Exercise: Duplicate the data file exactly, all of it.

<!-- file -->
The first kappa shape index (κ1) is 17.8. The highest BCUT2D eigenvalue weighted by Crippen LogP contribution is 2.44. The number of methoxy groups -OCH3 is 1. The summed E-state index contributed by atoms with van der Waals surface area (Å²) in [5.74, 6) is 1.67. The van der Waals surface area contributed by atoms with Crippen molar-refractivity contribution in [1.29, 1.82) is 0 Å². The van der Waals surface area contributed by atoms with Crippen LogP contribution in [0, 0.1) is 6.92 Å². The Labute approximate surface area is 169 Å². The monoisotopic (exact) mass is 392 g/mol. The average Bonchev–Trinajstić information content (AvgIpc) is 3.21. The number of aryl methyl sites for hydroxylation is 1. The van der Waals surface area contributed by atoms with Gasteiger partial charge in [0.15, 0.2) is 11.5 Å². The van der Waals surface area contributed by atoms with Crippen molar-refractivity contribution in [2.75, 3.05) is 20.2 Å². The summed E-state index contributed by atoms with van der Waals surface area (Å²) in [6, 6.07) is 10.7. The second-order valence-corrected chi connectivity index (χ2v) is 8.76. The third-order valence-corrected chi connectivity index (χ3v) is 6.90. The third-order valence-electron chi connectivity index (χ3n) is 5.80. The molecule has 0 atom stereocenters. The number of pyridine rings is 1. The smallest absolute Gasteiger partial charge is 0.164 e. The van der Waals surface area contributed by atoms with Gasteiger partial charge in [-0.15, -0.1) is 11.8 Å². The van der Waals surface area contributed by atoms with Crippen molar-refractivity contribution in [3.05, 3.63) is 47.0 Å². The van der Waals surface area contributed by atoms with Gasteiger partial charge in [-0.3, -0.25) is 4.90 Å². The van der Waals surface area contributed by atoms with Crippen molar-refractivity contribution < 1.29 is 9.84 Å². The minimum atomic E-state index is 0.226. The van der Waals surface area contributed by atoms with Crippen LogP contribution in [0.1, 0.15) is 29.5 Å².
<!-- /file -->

The first kappa shape index (κ1) is 17.8. The highest BCUT2D eigenvalue weighted by Crippen LogP contribution is 2.44. The number of methoxy groups -OCH3 is 1. The summed E-state index contributed by atoms with van der Waals surface area (Å²) in [5.74, 6) is 1.67. The van der Waals surface area contributed by atoms with Crippen molar-refractivity contribution in [1.29, 1.82) is 0 Å². The van der Waals surface area contributed by atoms with Crippen LogP contribution in [0, 0.1) is 6.92 Å². The Labute approximate surface area is 169 Å². The monoisotopic (exact) mass is 392 g/mol. The average Bonchev–Trinajstić information content (AvgIpc) is 3.21. The number of aryl methyl sites for hydroxylation is 1. The van der Waals surface area contributed by atoms with Gasteiger partial charge in [0.15, 0.2) is 11.5 Å². The van der Waals surface area contributed by atoms with Crippen molar-refractivity contribution in [2.75, 3.05) is 20.2 Å². The summed E-state index contributed by atoms with van der Waals surface area (Å²) in [6, 6.07) is 10.7. The second-order valence-corrected chi connectivity index (χ2v) is 8.76. The third-order valence-corrected chi connectivity index (χ3v) is 6.90. The third-order valence-electron chi connectivity index (χ3n) is 5.80. The molecule has 0 atom stereocenters. The number of pyridine rings is 1. The smallest absolute Gasteiger partial charge is 0.164 e. The van der Waals surface area contributed by atoms with Gasteiger partial charge in [-0.15, -0.1) is 11.8 Å². The van der Waals surface area contributed by atoms with Crippen molar-refractivity contribution in [3.05, 3.63) is 47.0 Å². The van der Waals surface area contributed by atoms with Gasteiger partial charge in [-0.3, -0.25) is 4.90 Å². The van der Waals surface area contributed by atoms with Crippen molar-refractivity contribution < 1.29 is 9.84 Å². The minimum atomic E-state index is 0.226. The van der Waals surface area contributed by atoms with Crippen LogP contribution in [0.1, 0.15) is 29.5 Å².